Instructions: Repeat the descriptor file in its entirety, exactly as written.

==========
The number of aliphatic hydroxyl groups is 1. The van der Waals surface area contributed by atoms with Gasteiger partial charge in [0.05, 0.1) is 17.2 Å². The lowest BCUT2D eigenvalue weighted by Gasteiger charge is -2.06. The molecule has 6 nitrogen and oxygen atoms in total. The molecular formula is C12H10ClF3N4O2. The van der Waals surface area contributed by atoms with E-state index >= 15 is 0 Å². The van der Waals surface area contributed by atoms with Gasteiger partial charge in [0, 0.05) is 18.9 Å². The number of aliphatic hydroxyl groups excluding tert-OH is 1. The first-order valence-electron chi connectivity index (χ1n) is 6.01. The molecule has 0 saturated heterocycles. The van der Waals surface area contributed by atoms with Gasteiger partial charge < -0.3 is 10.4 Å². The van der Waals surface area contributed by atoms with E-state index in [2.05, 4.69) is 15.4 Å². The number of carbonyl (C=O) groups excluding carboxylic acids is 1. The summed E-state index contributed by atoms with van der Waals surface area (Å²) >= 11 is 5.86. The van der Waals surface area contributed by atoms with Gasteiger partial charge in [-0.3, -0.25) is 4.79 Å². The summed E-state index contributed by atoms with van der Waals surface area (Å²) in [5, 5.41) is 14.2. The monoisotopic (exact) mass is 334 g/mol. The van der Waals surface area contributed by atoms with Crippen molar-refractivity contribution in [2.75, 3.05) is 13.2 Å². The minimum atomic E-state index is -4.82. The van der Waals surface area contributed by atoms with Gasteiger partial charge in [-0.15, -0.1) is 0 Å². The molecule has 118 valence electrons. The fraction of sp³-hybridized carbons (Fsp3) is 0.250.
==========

The number of aliphatic hydroxyl groups is 1. The van der Waals surface area contributed by atoms with Gasteiger partial charge in [0.05, 0.1) is 17.2 Å². The lowest BCUT2D eigenvalue weighted by Gasteiger charge is -2.06. The molecule has 6 nitrogen and oxygen atoms in total. The molecular formula is C12H10ClF3N4O2. The van der Waals surface area contributed by atoms with E-state index >= 15 is 0 Å². The van der Waals surface area contributed by atoms with Gasteiger partial charge in [0, 0.05) is 18.9 Å². The number of aliphatic hydroxyl groups excluding tert-OH is 1. The first-order valence-electron chi connectivity index (χ1n) is 6.01. The molecule has 0 saturated heterocycles. The van der Waals surface area contributed by atoms with Gasteiger partial charge < -0.3 is 10.4 Å². The van der Waals surface area contributed by atoms with E-state index in [2.05, 4.69) is 15.4 Å². The number of carbonyl (C=O) groups excluding carboxylic acids is 1. The summed E-state index contributed by atoms with van der Waals surface area (Å²) >= 11 is 5.86. The van der Waals surface area contributed by atoms with Gasteiger partial charge in [-0.3, -0.25) is 4.79 Å². The summed E-state index contributed by atoms with van der Waals surface area (Å²) in [5, 5.41) is 14.2. The monoisotopic (exact) mass is 334 g/mol. The van der Waals surface area contributed by atoms with Crippen molar-refractivity contribution in [2.75, 3.05) is 13.2 Å². The minimum atomic E-state index is -4.82. The van der Waals surface area contributed by atoms with Gasteiger partial charge in [-0.15, -0.1) is 0 Å². The molecule has 118 valence electrons. The fraction of sp³-hybridized carbons (Fsp3) is 0.250.